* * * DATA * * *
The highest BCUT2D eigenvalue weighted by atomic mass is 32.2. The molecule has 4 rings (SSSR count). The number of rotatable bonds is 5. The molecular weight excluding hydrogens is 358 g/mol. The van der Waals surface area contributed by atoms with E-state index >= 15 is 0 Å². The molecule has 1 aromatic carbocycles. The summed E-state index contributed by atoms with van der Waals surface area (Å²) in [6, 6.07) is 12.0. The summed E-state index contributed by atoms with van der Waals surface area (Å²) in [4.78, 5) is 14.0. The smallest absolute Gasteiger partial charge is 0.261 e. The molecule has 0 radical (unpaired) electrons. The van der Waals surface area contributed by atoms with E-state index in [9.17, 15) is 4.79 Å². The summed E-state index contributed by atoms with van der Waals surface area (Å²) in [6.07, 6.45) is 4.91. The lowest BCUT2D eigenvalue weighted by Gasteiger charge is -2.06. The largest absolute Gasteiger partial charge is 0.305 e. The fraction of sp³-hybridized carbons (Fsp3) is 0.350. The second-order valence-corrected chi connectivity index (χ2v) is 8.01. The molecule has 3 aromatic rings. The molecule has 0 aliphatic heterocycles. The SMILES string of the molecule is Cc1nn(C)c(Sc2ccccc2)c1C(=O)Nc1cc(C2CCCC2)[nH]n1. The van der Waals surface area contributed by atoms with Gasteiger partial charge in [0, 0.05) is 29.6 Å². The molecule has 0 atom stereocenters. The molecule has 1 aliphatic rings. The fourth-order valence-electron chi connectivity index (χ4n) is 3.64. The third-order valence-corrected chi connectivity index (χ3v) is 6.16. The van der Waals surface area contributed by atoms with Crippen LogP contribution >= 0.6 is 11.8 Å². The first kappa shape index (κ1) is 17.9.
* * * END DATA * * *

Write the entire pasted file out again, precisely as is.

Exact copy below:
The highest BCUT2D eigenvalue weighted by atomic mass is 32.2. The molecule has 4 rings (SSSR count). The number of rotatable bonds is 5. The molecular weight excluding hydrogens is 358 g/mol. The van der Waals surface area contributed by atoms with E-state index >= 15 is 0 Å². The molecule has 1 aromatic carbocycles. The summed E-state index contributed by atoms with van der Waals surface area (Å²) in [6, 6.07) is 12.0. The summed E-state index contributed by atoms with van der Waals surface area (Å²) in [4.78, 5) is 14.0. The smallest absolute Gasteiger partial charge is 0.261 e. The molecule has 0 radical (unpaired) electrons. The van der Waals surface area contributed by atoms with E-state index in [9.17, 15) is 4.79 Å². The summed E-state index contributed by atoms with van der Waals surface area (Å²) in [6.07, 6.45) is 4.91. The lowest BCUT2D eigenvalue weighted by Gasteiger charge is -2.06. The largest absolute Gasteiger partial charge is 0.305 e. The fraction of sp³-hybridized carbons (Fsp3) is 0.350. The second-order valence-corrected chi connectivity index (χ2v) is 8.01. The molecule has 3 aromatic rings. The molecule has 0 aliphatic heterocycles. The SMILES string of the molecule is Cc1nn(C)c(Sc2ccccc2)c1C(=O)Nc1cc(C2CCCC2)[nH]n1. The van der Waals surface area contributed by atoms with Gasteiger partial charge in [0, 0.05) is 29.6 Å². The molecule has 0 atom stereocenters. The molecule has 1 aliphatic rings. The fourth-order valence-electron chi connectivity index (χ4n) is 3.64. The third-order valence-corrected chi connectivity index (χ3v) is 6.16. The van der Waals surface area contributed by atoms with Crippen LogP contribution >= 0.6 is 11.8 Å². The first kappa shape index (κ1) is 17.9.